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State Pension age set to rise early for millions

A large chunk of the population is set to work for longer than expected as the government has announced that the State Pension age will go up to 68 earlier than expected.

At the moment the State Pension age is 65 or men. It's 64 for women, gradually increasing to 65 by 2018. Then it'll increase for both men and women to 66, 67 and then 68.

This final increase was meant to begin in 2044, but will now start seven years earlier in 2037. This affects anyone born between 6 April 1970 and 5 April 1979 as they will have to work one more year before they can claim the benefit.

And for anyone younger the state pension age could rise again, with reports earlier this year recommending workers under 30 may have to work until they are 70.

Who gets the State Pension?

State Pensions are paid by the government when you reach the State Pension age.

It’s not a freebie though. You’re actually funding it through your National Insurance (NI) contributions, which are deducted from your pay each month.

To be eligible for the full amount you must have been paying (or been credited with) at least 35 years of NI contributions.  Anything less and the amount you’ll receive will be reduced.  You’ll need at least 10 qualifying years on your NI record to get the State Pension.

Get a State Pension forecast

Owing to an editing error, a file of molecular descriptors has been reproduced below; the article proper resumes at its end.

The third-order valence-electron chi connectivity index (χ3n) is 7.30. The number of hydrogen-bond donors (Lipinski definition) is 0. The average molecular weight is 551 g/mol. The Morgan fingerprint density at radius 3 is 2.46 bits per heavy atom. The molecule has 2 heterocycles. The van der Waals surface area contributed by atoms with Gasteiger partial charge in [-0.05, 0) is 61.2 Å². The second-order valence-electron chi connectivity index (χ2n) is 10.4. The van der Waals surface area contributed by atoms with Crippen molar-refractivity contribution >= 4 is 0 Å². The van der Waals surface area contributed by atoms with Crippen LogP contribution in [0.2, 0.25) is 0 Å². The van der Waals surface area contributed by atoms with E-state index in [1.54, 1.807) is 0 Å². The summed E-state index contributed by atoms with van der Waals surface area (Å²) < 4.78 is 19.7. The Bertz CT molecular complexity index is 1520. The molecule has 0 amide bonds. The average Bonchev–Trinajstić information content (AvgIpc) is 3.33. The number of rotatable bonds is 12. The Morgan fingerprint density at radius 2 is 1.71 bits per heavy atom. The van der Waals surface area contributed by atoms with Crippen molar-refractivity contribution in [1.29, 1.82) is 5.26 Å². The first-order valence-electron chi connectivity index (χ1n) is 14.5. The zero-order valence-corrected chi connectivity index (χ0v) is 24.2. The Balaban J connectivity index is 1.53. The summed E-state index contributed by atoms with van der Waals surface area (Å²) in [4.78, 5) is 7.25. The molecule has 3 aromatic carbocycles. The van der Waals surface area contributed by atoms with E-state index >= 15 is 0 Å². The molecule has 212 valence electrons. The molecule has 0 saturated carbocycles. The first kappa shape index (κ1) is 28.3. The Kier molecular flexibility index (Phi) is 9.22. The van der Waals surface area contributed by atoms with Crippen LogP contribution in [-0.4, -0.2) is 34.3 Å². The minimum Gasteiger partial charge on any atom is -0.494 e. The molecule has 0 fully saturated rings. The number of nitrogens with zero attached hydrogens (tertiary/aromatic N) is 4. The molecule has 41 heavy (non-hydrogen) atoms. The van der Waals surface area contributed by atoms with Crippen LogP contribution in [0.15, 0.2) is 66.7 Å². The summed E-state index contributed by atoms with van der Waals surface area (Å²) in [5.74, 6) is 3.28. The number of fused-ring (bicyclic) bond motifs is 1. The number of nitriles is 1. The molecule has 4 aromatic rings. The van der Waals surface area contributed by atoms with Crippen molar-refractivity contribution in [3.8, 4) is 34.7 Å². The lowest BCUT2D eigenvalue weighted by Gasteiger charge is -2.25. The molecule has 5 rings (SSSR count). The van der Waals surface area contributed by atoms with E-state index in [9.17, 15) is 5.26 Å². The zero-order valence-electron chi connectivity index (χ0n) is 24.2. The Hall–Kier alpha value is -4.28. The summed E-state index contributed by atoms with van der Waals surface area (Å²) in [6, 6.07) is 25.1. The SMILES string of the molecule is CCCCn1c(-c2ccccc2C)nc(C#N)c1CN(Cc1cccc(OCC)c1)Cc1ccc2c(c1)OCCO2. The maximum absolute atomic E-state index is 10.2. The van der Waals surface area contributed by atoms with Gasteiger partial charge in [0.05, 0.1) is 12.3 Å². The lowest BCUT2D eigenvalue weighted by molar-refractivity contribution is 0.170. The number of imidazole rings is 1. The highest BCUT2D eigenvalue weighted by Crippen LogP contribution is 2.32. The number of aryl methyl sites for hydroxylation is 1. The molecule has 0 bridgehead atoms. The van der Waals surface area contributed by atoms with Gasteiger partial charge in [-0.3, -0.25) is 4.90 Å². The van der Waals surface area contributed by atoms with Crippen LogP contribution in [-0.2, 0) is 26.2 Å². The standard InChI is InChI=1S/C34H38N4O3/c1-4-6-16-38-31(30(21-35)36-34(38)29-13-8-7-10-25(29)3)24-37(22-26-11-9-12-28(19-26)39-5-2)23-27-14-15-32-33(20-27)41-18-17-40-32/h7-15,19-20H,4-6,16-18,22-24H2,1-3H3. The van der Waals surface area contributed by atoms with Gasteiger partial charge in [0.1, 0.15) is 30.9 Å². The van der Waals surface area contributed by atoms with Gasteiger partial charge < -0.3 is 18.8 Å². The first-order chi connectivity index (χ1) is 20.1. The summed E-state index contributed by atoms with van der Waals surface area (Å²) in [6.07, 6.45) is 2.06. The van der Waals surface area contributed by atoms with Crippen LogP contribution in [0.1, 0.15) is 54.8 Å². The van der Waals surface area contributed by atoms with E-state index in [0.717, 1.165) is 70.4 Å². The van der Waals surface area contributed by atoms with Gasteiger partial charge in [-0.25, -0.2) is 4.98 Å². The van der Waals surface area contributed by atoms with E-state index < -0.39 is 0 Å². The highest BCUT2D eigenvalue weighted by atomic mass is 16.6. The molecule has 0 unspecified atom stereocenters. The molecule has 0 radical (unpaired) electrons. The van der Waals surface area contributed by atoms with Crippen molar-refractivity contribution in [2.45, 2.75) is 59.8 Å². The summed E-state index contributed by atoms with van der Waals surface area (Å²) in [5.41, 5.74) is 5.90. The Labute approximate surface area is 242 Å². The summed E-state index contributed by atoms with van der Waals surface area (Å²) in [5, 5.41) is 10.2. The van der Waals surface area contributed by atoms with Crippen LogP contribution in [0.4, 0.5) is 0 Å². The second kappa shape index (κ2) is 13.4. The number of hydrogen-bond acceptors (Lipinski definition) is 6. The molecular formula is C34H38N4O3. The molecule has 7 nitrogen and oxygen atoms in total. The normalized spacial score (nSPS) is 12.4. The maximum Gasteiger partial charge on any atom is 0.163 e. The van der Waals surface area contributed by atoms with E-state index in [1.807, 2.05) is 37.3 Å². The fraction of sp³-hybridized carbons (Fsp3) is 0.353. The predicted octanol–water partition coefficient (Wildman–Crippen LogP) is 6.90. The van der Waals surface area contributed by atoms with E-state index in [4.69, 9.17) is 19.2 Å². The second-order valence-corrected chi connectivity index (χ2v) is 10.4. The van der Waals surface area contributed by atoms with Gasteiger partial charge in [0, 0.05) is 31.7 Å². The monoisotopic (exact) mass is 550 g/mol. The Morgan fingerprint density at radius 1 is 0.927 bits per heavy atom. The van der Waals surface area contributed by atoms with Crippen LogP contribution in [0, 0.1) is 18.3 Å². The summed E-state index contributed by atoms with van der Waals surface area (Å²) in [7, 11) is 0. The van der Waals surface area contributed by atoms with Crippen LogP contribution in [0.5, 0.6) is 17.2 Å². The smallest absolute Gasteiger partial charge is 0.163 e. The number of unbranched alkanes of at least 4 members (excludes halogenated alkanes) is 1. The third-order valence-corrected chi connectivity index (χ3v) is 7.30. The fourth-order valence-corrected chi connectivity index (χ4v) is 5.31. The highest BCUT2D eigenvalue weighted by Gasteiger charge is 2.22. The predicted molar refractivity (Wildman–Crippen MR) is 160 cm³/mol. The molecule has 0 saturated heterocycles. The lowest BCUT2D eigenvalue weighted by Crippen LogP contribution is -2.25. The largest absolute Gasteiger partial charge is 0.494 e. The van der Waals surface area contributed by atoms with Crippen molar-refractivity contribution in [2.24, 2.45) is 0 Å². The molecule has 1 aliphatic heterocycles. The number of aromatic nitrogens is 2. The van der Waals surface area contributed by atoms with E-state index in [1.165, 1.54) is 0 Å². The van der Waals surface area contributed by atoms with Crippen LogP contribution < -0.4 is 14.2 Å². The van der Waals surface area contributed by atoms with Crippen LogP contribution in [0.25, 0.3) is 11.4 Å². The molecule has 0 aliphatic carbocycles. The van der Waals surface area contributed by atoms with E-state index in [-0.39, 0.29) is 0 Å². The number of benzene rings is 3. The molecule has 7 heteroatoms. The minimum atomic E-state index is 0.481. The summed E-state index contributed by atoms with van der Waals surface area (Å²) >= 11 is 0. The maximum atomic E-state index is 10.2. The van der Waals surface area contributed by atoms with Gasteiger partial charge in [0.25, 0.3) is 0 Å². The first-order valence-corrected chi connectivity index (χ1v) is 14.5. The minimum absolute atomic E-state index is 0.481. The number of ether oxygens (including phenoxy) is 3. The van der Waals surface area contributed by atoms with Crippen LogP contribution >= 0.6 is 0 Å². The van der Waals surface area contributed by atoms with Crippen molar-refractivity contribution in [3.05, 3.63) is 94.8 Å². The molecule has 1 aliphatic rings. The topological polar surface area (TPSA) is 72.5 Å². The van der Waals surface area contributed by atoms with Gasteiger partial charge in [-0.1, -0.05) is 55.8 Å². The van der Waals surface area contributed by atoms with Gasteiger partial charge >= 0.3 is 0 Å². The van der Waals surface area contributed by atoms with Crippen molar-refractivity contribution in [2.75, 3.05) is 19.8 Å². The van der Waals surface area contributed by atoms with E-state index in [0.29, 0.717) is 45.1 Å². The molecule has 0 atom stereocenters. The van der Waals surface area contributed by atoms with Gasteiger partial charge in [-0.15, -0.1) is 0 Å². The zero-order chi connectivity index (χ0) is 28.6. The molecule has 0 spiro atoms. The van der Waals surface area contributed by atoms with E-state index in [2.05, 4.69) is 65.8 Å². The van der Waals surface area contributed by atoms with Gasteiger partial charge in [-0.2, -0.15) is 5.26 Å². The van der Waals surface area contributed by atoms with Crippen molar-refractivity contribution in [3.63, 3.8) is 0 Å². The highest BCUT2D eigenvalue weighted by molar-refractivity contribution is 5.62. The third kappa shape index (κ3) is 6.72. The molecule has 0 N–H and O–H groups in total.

The best way to check the year you’ll currently be able to claim a State Pension is to get a statement. 

You can apply online and you’ll be able to see not just the years you’ve made full contributions, but how many years you’ve got to keep contributing.

What if you “contracted out” of your State Pension?

If at any point in your working life you were ‘contracted out’ of the Additional State Pension your new State Pension will be reduced.  This is because you either paid less National Insurance during that time or some of your NI contributions have been used to pay into a private pension instead.

What about other pensions?

The changes above are just for the State Pension here – you will hopefully also have a workplace or private pension too.

Unless you have a defined benefit pension you should be able to access your money at 55, though the longer you leave the money invested in your pension the more you’ll get when you access it.

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  • Faith Hurford / 21 July 2017

    hello. Can you please confirm my pension age year. Date of Birth 14/11/1955 - woman.
    Is this likely to change again?